WeChat QR Code

Home>Events>>News & Events

A South China Sea code of conduct has become a Holy Grail

2018-08-29 11:06:43       source:NISCSS

August 16, 2018

The foreign ministers of Asean and China recently agreed on a single text to negotiate a code of conduct (COC) in the South China Sea, a move that has been hailed as an important step forward in efforts to calm regional tensions.

A COC is supposed to guide the behaviour of countries in the disputed areas of the South China Sea but efforts to agree on one has been long and tortuous.

China's Foreign Minister Wang Yi likened the agreement on the text to China and Asean countries building a house together. "In the past, there were 11 designs from the 11 countries on how this house would look like. Now, we have laid in place good groundwork for a single design of this house and we have also put in place the fundamentals, like the supporting pillars of this house".

Certainly, laying the groundwork in the form of a single draft negotiating text has taken a long time: China and Asean have been working to implement the Declaration on the Conduct of Parties (DOC), the precursor to the COC, since 2002.

The reality is that a robust, binding COC has become a legal and political Holy Grail - an ideal that is unattainable in the present political circumstances.

In his analysis on the single draft negotiating text (SDNT) for the COC, Australian academic Carl Thayer flagged a number of key issues that show how much more work needs to be done to resolve the differences.

Notably, the parties have not agreed on the geographic scope, means of dispute settlement if any, and whether or not it will have the force of law.

Agreement on a COC is also difficult because the parties appear to be proceeding by the Asean principle of consensus. This means that one stubborn holdout can prevent agreement, even if that country is not directly affected by the issue at hand. This can work to China's advantage if it wants to delay or dilute an agreement.

Only four Asean members are claimants - Brunei, Malaysia, the Philippines and Vietnam. Laos and Cambodia seem to consistently side with China on the South China Sea issues while the others are in play.

A closer examination shows the gap in positions. For instance, Vietnam suggested that the COC apply to all disputed features and overlapping maritime areas claimed under the United Nations Convention on the Law of the Sea (UNCLOS).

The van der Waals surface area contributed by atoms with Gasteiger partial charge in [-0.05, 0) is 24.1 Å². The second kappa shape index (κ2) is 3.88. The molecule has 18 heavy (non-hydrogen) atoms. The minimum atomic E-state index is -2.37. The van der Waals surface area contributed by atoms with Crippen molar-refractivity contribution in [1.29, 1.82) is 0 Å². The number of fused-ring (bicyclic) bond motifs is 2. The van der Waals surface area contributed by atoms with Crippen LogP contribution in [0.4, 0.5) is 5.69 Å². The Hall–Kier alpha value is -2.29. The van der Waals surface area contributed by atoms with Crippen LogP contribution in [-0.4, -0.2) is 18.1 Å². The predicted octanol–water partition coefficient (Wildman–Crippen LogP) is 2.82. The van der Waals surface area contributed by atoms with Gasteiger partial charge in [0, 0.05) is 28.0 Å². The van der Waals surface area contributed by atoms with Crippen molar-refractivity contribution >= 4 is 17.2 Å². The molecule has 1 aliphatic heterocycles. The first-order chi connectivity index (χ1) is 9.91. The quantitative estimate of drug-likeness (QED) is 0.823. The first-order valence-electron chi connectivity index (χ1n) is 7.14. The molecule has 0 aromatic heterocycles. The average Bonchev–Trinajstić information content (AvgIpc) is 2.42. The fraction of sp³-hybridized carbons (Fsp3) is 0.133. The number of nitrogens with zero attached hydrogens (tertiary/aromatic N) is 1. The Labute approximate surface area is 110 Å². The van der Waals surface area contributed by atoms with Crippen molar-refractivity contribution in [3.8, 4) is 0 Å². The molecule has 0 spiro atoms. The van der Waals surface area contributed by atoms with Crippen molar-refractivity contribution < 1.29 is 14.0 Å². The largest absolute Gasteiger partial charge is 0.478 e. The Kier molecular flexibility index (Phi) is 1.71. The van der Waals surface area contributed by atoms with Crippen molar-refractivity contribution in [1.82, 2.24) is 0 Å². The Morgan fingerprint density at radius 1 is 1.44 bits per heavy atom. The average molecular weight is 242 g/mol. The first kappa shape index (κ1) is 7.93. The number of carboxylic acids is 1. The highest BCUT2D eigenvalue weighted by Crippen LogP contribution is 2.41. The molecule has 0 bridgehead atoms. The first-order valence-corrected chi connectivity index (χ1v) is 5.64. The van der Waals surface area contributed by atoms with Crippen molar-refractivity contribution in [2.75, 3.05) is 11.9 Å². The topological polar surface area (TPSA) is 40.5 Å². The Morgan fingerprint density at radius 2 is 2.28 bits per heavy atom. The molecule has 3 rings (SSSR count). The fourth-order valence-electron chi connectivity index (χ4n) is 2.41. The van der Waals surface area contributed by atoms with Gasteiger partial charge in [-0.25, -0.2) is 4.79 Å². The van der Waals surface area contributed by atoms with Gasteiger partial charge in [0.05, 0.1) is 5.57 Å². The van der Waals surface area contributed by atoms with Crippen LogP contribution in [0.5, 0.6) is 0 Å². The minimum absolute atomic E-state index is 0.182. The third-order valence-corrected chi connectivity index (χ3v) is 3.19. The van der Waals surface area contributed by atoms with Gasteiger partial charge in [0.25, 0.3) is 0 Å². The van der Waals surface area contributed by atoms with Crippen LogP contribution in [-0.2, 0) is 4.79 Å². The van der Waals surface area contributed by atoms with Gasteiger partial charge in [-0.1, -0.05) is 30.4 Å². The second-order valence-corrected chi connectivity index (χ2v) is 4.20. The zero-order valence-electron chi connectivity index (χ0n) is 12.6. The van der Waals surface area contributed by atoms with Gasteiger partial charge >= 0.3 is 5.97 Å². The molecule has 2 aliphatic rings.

This is because Vietnam insists that the Paracel Islands and their attendant maritime jurisdictional zones be included.

China, however, argues that it has "undisputed" sovereignty over the Paracels. Moreover, it says that in any case, the conflicting claims are only between Beijing and Hanoi and thus not an issue or area that should be included in an Asean-China agreement. Neither government is likely to yield on this issue as each would be vigorously attacked by domestic nationalists.

This hurdle led to previous efforts to conclude a COC being downgraded in 2002 to an agreement only on the ambiguous, exhortatory, non-binding DOC.

In the current round of negotiations, this matter may be finessed by not specifying the area to be covered by the code. But that means its scope will be ambivalent and open to different interpretations and further dispute.

The SDNT also lacks any reference to binding dispute settlement mechanisms. There are proposals to refer disputes to various dispute settlement mechanisms, but these stipulate that such referrals be only at the consent of the parties.

China's long-held position is that disputes between nations should be resolved by negotiations between the parties directly involved, not third parties. China also believes that non-parties to its disputes with other claimants should not have a say in their resolution - let alone Asean as a whole.